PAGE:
With the American Recovery and Reinvestment Act funding, Savannah River Site (SRS) continues to safely treat and
dispose of radioactive waste created while producing materials for nuclear weapons throughout the Cold War. The DOE site in Aiken, S.C., is safely, steadily, and cost-effectively making progress to analyze, measure, and then carefully cleanup or dispose of legacy transuranic (TRU) waste remaining at SRS after the lengthy nuclear arms race.
The Office of Environmental Management's (EM) American Recovery and Reinvestment Act Program recently achieved 74 percent footprint reduction, exceeding the originally established goal of 40 percent. EM has reduced its pre-Recovery Act footprint of 931 square miles, established in 2009, by 688 square miles. Reducing its contaminated footprint to 243 square miles has proven to be a monumental task, and a challenge the EM team was ready to take on from the beginning.
American Recovery and Reinvestment Act can now claim that 85 percent of the Savannah River Site (SRS) has been cleaned up with the recent completion of the Lower Three Runs (stream) Project.
Twenty miles long, Lower Three Runs leaves the main body of the 310-square mile site and runs through parts of Barnwell and Allendale Counties until it flows into the Savannah River. Government property on both sides of the stream acts as a buffer as it runs through privately-owned property. Completing this project reduces the site’s footprint by another 10 percent.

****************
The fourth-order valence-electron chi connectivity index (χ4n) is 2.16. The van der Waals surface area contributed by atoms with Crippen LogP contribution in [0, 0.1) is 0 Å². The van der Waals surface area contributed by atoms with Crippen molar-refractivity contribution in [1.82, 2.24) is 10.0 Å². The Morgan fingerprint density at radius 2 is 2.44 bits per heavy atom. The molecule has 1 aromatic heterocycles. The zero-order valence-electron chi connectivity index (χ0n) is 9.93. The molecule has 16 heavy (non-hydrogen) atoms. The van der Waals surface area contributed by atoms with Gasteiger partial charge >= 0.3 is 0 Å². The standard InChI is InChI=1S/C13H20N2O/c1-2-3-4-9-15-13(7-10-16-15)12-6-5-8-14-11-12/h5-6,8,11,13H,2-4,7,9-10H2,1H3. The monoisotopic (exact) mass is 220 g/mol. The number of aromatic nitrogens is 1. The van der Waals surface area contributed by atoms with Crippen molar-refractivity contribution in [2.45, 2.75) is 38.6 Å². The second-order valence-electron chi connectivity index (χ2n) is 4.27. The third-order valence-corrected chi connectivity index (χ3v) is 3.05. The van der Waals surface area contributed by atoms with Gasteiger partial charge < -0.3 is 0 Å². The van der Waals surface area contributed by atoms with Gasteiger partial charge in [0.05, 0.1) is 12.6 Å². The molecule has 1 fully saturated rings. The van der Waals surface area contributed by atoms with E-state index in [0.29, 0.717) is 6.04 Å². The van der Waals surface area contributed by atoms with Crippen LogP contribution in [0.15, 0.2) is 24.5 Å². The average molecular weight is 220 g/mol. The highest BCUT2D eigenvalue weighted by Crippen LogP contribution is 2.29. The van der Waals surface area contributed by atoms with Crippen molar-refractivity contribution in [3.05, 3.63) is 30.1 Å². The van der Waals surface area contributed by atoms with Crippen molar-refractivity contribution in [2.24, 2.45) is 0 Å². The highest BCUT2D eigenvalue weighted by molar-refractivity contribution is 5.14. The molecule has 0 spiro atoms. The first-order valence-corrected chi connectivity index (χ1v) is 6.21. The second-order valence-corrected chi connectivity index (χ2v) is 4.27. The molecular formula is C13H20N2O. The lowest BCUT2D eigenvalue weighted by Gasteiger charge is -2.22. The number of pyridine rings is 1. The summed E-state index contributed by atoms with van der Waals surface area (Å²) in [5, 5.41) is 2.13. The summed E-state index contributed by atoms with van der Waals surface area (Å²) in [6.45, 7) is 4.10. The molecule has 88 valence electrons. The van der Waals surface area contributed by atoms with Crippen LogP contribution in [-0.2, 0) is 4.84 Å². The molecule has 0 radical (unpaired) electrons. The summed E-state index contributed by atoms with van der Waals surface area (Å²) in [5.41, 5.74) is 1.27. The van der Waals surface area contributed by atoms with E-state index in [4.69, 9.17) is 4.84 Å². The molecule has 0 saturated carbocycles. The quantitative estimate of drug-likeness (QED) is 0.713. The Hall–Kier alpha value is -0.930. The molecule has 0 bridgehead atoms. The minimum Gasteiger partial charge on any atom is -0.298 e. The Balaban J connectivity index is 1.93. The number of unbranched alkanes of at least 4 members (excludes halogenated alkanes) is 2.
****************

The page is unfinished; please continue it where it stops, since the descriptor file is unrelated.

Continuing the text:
The Office of Environmental Management's (EM) American Recovery and Reinvestment Act Program recently paused to observe a notable achievement: completion of more than 100 projects in its $6 billion cleanup of the Manhattan Project and Cold War legacy.
More than 1,640 former Office of Environmental Management (EM) contractor employees have received career and outplacement assistance through a program launched by EM early last year.
Under a contract with EM, Professional Services of America, Inc. (PSA) operates the Contractor Transition Service Program. Its services are available to contractor employees across the EM complex, including those who worked in the $6 billion American Recovery and Reinvestment Act Program, which largely came to a close in September 2011.
American Recovery and Reinvestment Act work at the Hanford site continues with several projects intended to reduce the Cold War cleanup footprint, from decommissioning a plant once associated with plutonium production to demolition of the last remaining structure at a reserve that had served as a buffer area for the U.S. Army.
American Recovery and Reinvestment Act cleanup crews at the Idaho site recently disposed of a hot cell as heavy as nine fully loaded Boeing 737s.
Unlike the aircrafts, the 1-million-pound concrete structure moved about two miles per hour on a trailer with 224 tires towed by a semi-truck. Workers safely transported the cell from the Advanced Test Reactor Complex (ATR-C) to an onsite landfill two miles away.
From the 1950s until the 1980s, workers at the former Rocky Flats Plant near Denver, Colo., sent hundreds of thousands of barrels and boxes of radioactive and hazardous waste to the Idaho National Laboratory (INL) for disposal both above and below ground. Now, some of those who sent the Cold War weapons waste to Idaho are helping identify the waste in pits dug up for the first time in more than 40 years.